Christopher Ethan Burton is a forty-year-old poet from New York. He began writing at fourteen, shortly after his father was murdered.  Fifteen years of his life were spent incarcerated, over ten of those years in New York’s worst maximum security prisons.  Today he lives a simple life with his girlfriend and her two children in Germantown N.Y.  He is the author of two chap books, “Once Upon a Time in America” and “A Dog’s Life.”

Poet/Artist Hex’m J’ai Joins GAS as Poetry Book Reviewer


In his own words: 


Writing, poetics, photography, visual arts etc. are all mediums I can channel energy into and receive energy from by the creative act.  I know that sounds ambiguous or pretentious, but that is because it is.  I love to live “mythically”, and these are vehicles for me to do so and vehicles that allow me to share said “myths” and creative “creatures”.  

It’s this energy and the myriad perspectives of the universe I can glean that draws me to the work of others.  It is also why I have always enjoyed and been willing to collaborate with others in creative endeavors, whether they were musicians, visual artists, fellow writers, etc.  There is seldom described sweet tension in the collaborative process where the sum is greater than those who contribute, and it becomes more than symbiotic as everyone leaves the project with more than they arrived with.  And that to me is love with a capital “L”.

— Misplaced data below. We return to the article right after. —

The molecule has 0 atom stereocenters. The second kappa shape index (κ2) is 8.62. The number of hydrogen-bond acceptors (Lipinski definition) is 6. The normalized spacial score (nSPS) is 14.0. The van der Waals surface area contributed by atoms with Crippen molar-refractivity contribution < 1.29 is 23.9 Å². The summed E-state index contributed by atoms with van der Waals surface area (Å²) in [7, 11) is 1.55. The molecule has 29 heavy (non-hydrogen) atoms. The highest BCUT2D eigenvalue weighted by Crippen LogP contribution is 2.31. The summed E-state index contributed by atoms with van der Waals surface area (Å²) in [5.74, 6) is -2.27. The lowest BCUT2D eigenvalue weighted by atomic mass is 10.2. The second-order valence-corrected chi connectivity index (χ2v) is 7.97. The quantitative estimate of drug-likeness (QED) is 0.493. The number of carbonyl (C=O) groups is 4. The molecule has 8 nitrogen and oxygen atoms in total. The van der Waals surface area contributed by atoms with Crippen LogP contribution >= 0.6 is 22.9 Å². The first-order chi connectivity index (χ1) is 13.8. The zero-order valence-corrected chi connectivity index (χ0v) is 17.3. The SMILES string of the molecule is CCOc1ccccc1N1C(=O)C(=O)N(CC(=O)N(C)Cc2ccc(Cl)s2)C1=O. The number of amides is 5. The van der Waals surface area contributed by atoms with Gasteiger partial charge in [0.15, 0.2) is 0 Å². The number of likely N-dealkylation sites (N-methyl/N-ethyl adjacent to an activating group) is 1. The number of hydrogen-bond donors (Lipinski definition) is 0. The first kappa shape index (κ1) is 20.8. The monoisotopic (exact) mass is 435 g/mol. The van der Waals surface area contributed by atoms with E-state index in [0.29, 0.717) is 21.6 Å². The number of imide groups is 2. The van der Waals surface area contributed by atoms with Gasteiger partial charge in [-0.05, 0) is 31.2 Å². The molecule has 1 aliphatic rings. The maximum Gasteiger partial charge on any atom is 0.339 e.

Hex’m J’ai:

Currently resides on Earth with his significant other, offspring, various extraplanar entities (it is crowded up in here), two cats and a crustacean.  Hex’m J’ai has been writing and creating since circa 1990 EV. though this date is speculative at best as there is earlier evidence.  That said Hex’m has frequented the spoken word stage of NYS capital region since the mid 1990’s and continues to do so. The experiments of Hex’m J’ai have been published by:  The Rye Whiskey Review, Under the Bleachers, Unlikely Stories, Mark V, Alien Buddha Press, Rogue Wolf Press and several others.  Hex’m J’ai is currently the co-editor of Dead Man’s Press Ink.

Catalogue of Hex’m J’ai’s most recently published work:

Arm Chair Icarus

Lacklustre: The Meanderings of Mole-Man Jack



Negative. Space.

The Secret Utopia of Mole-Man Jack

Death and war had become
The not so secret whores of
Even love (though not LOVE),
When scandalous,
Hiked up her skirt and let